Numerical simulations in \cite{CCY91,CCY95} for the Euler equations for gas dynamics in the regime of small pressure showed that, for one case, the particles seem to be more sticky and tend to concentrate near some shock locations; % which move with the associated shock speeds; and for the other case, in the region of rarefaction waves, the particles seem to be far apart and tend to form cavitation in the region. In this paper we identify and analyze the phenomena of concentration and cavitation by studying vanishing pressure limit of solutions of the full Euler equations for nonisentropic compressible fluids with a scaled pressure. It is rigorously shown that any Riemann solution containing two shocks and possibly one contact discontinuity to the Euler equations for nonisentropic fluids tends to a $\delta$-shock solution to the corresponding transport equations, and the intermediate densities between the two shocks tend to a weighted $\delta$-measure that, along with the two shocks and possibly contact discontinuity, forms the $\delta$-shock as the pressure vanishes. By contrast, it is also shown that any Riemann solution containing two rarefaction waves and possibly one contact discontinuity to the Euler equations for nonisentropic fluids tends to a two-contact-discontinuity solution to the transport equations, and the nonvacuum intermediate states between the two rarefaction waves tend to a vacuum state as the pressure vanishes. Some numerical results exhibiting the processes of concentration and cavitation are presented as the pressure decreases.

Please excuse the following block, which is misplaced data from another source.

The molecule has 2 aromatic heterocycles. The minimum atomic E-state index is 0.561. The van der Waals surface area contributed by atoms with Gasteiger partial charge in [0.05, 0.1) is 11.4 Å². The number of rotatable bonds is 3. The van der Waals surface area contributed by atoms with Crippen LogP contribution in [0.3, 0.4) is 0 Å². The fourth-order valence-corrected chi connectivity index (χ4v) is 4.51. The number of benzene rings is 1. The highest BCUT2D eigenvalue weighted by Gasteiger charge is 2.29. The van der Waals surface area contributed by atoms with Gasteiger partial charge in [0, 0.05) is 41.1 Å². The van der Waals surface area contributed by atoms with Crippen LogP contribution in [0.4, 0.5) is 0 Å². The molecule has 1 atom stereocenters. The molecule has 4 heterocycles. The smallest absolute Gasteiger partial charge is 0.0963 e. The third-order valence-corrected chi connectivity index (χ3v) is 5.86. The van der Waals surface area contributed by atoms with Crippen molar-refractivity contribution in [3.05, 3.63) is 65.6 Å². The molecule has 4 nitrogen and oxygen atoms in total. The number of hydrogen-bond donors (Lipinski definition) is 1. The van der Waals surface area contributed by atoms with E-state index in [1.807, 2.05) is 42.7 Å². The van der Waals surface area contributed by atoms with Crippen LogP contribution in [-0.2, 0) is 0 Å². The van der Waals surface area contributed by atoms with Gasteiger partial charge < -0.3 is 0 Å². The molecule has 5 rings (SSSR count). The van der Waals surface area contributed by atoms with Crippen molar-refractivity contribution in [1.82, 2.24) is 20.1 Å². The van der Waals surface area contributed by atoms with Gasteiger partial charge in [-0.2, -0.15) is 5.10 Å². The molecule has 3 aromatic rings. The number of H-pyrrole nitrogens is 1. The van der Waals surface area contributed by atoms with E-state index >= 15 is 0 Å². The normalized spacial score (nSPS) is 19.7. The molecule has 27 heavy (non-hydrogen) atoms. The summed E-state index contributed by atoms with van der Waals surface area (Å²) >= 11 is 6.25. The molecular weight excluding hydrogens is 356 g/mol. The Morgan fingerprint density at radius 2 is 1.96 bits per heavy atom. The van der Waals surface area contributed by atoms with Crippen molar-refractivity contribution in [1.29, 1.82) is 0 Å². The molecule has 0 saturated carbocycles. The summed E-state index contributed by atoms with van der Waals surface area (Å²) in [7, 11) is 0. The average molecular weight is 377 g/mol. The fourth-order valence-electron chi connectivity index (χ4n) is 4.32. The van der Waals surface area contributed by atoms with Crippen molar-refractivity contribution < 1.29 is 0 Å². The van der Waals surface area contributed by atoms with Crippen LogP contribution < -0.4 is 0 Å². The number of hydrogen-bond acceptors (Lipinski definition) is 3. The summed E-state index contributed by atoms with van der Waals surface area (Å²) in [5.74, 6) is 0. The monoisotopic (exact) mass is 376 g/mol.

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Author AddressGui-Qiang Chen Department of Mathematics Northwestern University Evanston, IL 60208-2730 USA gqchen@math.northwestern.edu